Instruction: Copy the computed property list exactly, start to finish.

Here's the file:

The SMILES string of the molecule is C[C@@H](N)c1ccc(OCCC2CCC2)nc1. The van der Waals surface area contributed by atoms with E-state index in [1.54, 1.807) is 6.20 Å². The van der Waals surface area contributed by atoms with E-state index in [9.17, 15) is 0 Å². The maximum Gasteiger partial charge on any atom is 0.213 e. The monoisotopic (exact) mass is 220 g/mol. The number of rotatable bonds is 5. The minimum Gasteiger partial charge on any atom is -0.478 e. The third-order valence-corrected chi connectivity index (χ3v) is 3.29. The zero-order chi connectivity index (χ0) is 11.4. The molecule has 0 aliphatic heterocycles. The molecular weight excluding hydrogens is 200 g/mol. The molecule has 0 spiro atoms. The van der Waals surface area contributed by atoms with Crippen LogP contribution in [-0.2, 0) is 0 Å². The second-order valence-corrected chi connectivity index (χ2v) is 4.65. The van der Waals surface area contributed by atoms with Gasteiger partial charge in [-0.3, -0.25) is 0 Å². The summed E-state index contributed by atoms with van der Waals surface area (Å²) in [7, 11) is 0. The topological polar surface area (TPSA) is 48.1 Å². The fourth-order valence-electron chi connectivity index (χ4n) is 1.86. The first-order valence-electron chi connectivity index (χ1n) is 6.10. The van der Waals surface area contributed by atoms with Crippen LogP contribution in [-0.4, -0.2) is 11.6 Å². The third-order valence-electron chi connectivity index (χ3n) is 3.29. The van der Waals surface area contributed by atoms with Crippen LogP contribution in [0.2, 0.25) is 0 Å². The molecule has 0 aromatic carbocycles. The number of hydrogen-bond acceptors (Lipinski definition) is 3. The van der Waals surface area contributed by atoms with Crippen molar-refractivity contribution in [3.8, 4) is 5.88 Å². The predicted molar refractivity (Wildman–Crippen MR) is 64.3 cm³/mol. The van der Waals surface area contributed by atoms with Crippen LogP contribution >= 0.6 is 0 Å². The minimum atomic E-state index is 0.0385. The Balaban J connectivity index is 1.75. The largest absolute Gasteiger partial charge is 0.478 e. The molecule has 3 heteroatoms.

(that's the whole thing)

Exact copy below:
The SMILES string of the molecule is C[C@@H](N)c1ccc(OCCC2CCC2)nc1. The van der Waals surface area contributed by atoms with E-state index in [1.54, 1.807) is 6.20 Å². The van der Waals surface area contributed by atoms with E-state index in [9.17, 15) is 0 Å². The maximum Gasteiger partial charge on any atom is 0.213 e. The monoisotopic (exact) mass is 220 g/mol. The number of rotatable bonds is 5. The minimum Gasteiger partial charge on any atom is -0.478 e. The third-order valence-corrected chi connectivity index (χ3v) is 3.29. The zero-order chi connectivity index (χ0) is 11.4. The molecule has 0 aliphatic heterocycles. The molecular weight excluding hydrogens is 200 g/mol. The molecule has 0 spiro atoms. The van der Waals surface area contributed by atoms with Crippen LogP contribution in [-0.2, 0) is 0 Å². The second-order valence-corrected chi connectivity index (χ2v) is 4.65. The van der Waals surface area contributed by atoms with Gasteiger partial charge in [-0.3, -0.25) is 0 Å². The summed E-state index contributed by atoms with van der Waals surface area (Å²) in [7, 11) is 0. The topological polar surface area (TPSA) is 48.1 Å². The fourth-order valence-electron chi connectivity index (χ4n) is 1.86. The first-order valence-electron chi connectivity index (χ1n) is 6.10. The van der Waals surface area contributed by atoms with Crippen LogP contribution in [-0.4, -0.2) is 11.6 Å². The third-order valence-electron chi connectivity index (χ3n) is 3.29. The van der Waals surface area contributed by atoms with Crippen LogP contribution in [0.2, 0.25) is 0 Å². The molecule has 0 aromatic carbocycles. The number of hydrogen-bond acceptors (Lipinski definition) is 3. The van der Waals surface area contributed by atoms with Crippen molar-refractivity contribution in [3.8, 4) is 5.88 Å². The predicted molar refractivity (Wildman–Crippen MR) is 64.3 cm³/mol. The van der Waals surface area contributed by atoms with Crippen LogP contribution >= 0.6 is 0 Å². The minimum atomic E-state index is 0.0385. The Balaban J connectivity index is 1.75. The largest absolute Gasteiger partial charge is 0.478 e. The molecule has 3 heteroatoms.